Tag Archives: James White

[January 27, 1963] The Freeze Continues (New Worlds, February 1963)

[if you’re new to the Journey, read this to see what we’re all about!]


by Mark Yon

The Big Freeze of December has continued into January. As I type this, towards the end of the month, things have begun to thaw, especially in the south of Britain, but there are still areas unchanged. It is a surprise to see even London’s Trafalgar Square frozen.

Here in the colder Midlands, the melting is not as advanced, yet we seem to have settled into a routine. I’m just pleased that the postal services have not been too affected and this month’s copy of New Worlds has managed to arrive here.

I Like It Here, by Mr. James White

This month’s guest editorial is from a New Worlds regular, who I know you will recognise in the US for his Sector General stories. With characteristic humour he adeptly summarises the contradiction in the current argument in s-f, between writers who don’t care what they write (as long as it sells) and writers who do not produce the sort of s-f that readers want. In typically droll manner, the many trials and tribulations of the modern writer is recognised in this editorial, determined to amuse. For a slightly less amusing consequence of this we also have Mr. John Carnell’s ‘View from the Hill’ at the end of this issue, of which more later.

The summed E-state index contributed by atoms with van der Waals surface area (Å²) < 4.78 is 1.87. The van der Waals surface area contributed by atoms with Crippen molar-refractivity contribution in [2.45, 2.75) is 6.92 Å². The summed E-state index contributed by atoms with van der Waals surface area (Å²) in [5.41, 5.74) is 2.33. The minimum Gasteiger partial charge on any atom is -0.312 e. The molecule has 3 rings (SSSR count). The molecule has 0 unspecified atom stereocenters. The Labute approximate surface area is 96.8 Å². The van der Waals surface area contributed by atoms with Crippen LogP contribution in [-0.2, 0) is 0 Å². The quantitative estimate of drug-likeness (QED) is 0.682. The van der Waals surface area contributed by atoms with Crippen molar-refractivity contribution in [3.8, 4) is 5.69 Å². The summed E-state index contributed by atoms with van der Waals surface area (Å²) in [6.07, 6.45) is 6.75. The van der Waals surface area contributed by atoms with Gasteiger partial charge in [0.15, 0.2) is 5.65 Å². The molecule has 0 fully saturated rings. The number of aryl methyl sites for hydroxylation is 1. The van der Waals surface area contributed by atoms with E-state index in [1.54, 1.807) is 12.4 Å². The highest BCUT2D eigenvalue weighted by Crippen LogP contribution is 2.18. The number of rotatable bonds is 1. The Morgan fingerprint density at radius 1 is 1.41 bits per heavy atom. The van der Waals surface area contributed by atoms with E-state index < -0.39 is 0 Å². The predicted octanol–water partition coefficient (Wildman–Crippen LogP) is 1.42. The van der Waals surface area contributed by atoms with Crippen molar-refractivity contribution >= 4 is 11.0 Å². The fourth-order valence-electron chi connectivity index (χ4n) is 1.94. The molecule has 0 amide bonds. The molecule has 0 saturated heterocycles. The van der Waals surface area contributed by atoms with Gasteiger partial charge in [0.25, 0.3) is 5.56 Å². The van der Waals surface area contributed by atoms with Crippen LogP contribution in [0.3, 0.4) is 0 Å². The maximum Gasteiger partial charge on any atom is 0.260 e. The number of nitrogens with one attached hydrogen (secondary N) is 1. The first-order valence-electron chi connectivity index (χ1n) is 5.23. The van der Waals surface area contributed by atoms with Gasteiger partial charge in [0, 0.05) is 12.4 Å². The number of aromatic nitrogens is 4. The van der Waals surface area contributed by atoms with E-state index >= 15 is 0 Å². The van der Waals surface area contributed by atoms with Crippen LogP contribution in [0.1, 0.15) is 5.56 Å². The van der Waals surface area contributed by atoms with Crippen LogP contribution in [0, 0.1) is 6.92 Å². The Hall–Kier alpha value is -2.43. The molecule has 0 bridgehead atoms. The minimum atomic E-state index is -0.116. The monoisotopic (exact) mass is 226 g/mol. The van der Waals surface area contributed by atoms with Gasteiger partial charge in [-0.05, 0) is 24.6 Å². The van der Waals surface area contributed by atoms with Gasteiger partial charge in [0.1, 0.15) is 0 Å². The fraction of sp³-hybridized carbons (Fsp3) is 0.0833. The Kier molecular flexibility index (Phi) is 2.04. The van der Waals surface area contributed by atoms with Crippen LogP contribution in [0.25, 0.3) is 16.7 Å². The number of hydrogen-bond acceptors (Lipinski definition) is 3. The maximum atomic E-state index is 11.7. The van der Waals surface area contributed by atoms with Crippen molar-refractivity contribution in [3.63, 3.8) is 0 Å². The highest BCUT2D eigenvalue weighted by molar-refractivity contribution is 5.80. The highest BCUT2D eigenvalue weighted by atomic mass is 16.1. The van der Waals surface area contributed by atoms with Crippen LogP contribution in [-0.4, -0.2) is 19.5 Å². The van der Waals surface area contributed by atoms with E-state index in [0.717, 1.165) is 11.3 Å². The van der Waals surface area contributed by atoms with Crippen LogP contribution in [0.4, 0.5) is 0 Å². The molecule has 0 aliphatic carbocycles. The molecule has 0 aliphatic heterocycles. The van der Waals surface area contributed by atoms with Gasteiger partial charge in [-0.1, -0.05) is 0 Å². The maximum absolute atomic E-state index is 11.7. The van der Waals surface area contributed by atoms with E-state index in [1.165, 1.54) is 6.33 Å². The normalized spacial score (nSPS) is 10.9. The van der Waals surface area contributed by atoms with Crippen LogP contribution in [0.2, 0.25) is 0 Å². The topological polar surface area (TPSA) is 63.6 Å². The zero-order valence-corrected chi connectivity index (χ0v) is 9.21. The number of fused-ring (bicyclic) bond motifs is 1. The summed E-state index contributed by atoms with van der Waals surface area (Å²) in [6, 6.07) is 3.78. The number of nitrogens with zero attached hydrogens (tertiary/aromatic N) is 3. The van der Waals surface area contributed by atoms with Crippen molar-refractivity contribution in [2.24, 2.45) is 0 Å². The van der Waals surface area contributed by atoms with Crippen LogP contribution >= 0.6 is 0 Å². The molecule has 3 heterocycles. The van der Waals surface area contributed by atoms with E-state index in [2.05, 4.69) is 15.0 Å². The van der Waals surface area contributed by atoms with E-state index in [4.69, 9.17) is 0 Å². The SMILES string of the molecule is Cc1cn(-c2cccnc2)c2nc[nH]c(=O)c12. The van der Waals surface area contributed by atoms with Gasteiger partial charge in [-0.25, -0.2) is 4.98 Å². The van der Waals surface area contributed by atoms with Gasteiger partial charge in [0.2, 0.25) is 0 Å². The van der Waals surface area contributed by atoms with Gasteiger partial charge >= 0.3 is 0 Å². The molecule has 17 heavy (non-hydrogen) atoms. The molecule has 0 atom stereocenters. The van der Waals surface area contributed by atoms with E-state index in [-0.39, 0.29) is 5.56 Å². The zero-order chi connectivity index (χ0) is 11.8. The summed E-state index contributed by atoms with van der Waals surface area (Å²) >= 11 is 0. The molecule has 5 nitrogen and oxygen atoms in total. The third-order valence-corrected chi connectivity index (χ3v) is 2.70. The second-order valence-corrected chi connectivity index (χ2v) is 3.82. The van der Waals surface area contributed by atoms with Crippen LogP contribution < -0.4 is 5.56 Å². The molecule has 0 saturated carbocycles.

To the stories. There’s a couple about alien species this month:

Twice Bitten, by Mr. Donald Malcolm

The first of these is Mr. Malcolm’s tale of first contact with an alien lifeform which Planetary Ecologist Paul Janeba has to tame before colonisation can occur. There’s a nice touch with the unusual aliens, but the story’s not a patch on Murray Leinster’s Colonial Survey stories. There’s also a strange military interlude in this story that tries very hard to evoke Mr. Robert Heinlein, but seems clumsy and irrelevant here. Two out of five.

Live Test, by Mr. Peter Vaughan

I found that this story of a misfunctioning spaceship built up a sense of peril nicely at the start but the whole story hangs on a situation that is so improbable that it ruined the story for me. The circumstances just wouldn’t happen in the first place, and I felt that there were easier ways of obtaining the result required that were just as effective as the method employed here. Two out of five.